Sex is important topic of study and framing device for inquiry. We reproduce sexually (even with advances in biotechnology and biomedicine). We define ourselves on the basis of our sex (though increasingly how we differentiate among sexes is being critiqued and challenged). We regulate sexuality – we formulate rules and taboos about who we can and cannot engage in sexual activities with and/or reproduce with, and also have what are/are not permissible sexual activities including in what context they may/may not occur. We may define our sexuality on the basis of these rules, which in term may be informed by and inform our sex and our gender.
Sex is clearly important, and what is important today likely was important in the past. However there are several problems with inferring sexual practices and sexuality from the archaeological record.
If you only read articles that pop up on social media, one could easily think that there is an abundance of evidence for sexual activities and sexuality in the past. Based on reports such as this one or this one or this older one the archaeological record is nothing but dildos, butt plugs, breasts, and “sexually explicit genitalia”. Some report these finds as art or as symbolic expression, while others suggest these objects represent something more along the lines of palaeoporn.
And indeed these objects are sexy…or are they? That’s one problem archaeologists face. How do we interpret these objects? What are they? What do they represent? What do they mean to the people who made and used them? In order to answer these questions, we must acknowledge our own biases around bodies, sex, sexuality, obscenity, and art.
Let’s start with the so-called “Venus” figurines as an example (the Venus of Willendorf is pictured to the right). How do we know that these figurines even represent females? We assume they do because they have large breasts and hips, and many, but not all, have genitalia that most identify as female. Several interpretations have focused on the signs of fertility suggested by the figures (large breasts and bellies); McDermott (1996) argued that these were self representations of females looking down on their own, possibly pregnant, bodies. Dixson and Dixson’s (2011) study suggests that these “obese” females are not meant as realistic depictions of females but rather symbols of hope for fertility, abundance, and survival during an ice age. However Soffer et al. (2000) elegantly demonstrate that we must look beyond the bodies as important information about textile industries can be inferred from caps, snoods, belts, etc. that many figures also illustrate. So we can rule out “Venus” figurines as necessarily and/or exclusively about sex and sexuality; this suggests our biases to read these figurines as females, around what a female looks like, that females are symbols of fertility, and to focus on their bodies and explicitly their bodies as necessarily tied to reproduction (i.e., pregnancy) are limiting.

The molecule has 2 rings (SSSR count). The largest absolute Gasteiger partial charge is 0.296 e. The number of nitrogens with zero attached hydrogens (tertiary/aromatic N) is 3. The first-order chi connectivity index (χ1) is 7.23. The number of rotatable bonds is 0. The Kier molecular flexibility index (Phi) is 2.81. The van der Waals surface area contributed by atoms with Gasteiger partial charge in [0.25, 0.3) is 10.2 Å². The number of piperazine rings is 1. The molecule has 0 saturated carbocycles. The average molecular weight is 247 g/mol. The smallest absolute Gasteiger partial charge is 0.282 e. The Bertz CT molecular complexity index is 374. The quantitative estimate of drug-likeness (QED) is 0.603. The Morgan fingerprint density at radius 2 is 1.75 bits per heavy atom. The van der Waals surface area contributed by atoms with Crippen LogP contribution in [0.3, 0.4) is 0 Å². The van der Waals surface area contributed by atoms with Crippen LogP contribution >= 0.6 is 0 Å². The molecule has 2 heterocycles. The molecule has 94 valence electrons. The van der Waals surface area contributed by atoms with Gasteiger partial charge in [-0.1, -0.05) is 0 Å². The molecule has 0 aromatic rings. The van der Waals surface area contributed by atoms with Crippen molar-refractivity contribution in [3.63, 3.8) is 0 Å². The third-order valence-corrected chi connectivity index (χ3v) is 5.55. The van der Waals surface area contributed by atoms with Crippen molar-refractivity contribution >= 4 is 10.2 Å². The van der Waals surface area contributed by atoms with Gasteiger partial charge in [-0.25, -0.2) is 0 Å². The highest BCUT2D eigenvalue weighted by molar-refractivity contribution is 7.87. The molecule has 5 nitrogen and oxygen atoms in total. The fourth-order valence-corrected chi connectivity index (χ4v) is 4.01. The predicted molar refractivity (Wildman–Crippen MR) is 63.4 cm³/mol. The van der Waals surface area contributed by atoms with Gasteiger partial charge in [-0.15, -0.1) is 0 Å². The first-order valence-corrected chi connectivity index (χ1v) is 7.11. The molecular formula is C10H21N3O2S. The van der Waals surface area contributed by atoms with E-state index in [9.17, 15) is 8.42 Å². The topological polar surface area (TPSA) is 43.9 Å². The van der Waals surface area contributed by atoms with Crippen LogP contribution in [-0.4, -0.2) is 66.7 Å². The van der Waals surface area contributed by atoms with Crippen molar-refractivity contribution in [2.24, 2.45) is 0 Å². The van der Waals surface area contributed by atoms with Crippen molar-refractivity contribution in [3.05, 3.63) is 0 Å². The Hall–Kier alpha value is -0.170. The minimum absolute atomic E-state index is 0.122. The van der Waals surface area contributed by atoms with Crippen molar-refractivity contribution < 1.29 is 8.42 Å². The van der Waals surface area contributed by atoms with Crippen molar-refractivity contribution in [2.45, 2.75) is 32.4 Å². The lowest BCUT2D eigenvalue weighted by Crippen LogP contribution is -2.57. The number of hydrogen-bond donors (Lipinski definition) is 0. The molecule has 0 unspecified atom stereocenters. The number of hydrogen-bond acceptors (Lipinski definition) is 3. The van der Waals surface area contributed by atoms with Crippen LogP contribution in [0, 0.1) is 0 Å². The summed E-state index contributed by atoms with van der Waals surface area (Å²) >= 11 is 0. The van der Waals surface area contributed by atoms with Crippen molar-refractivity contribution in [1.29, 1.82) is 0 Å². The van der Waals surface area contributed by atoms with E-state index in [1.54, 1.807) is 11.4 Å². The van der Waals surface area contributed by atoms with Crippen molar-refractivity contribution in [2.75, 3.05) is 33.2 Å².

The same assumptions also influence our interpretations of “male” objects, specifically of phalluses/phalli. Similar connections to fertility are made and they are often assigned a possible function and use in sexual activity. Just because it is a phallus does not mean it was used as such! And just because it kinda looks like a penis to our modern eyes doesn’t mean its creator meant for it to represent one. Even modern artifacts are not free of this gut-reaction “it’s a penis” association, which says more about the cultural perspective of those making the association than that of the people who manufactured the object.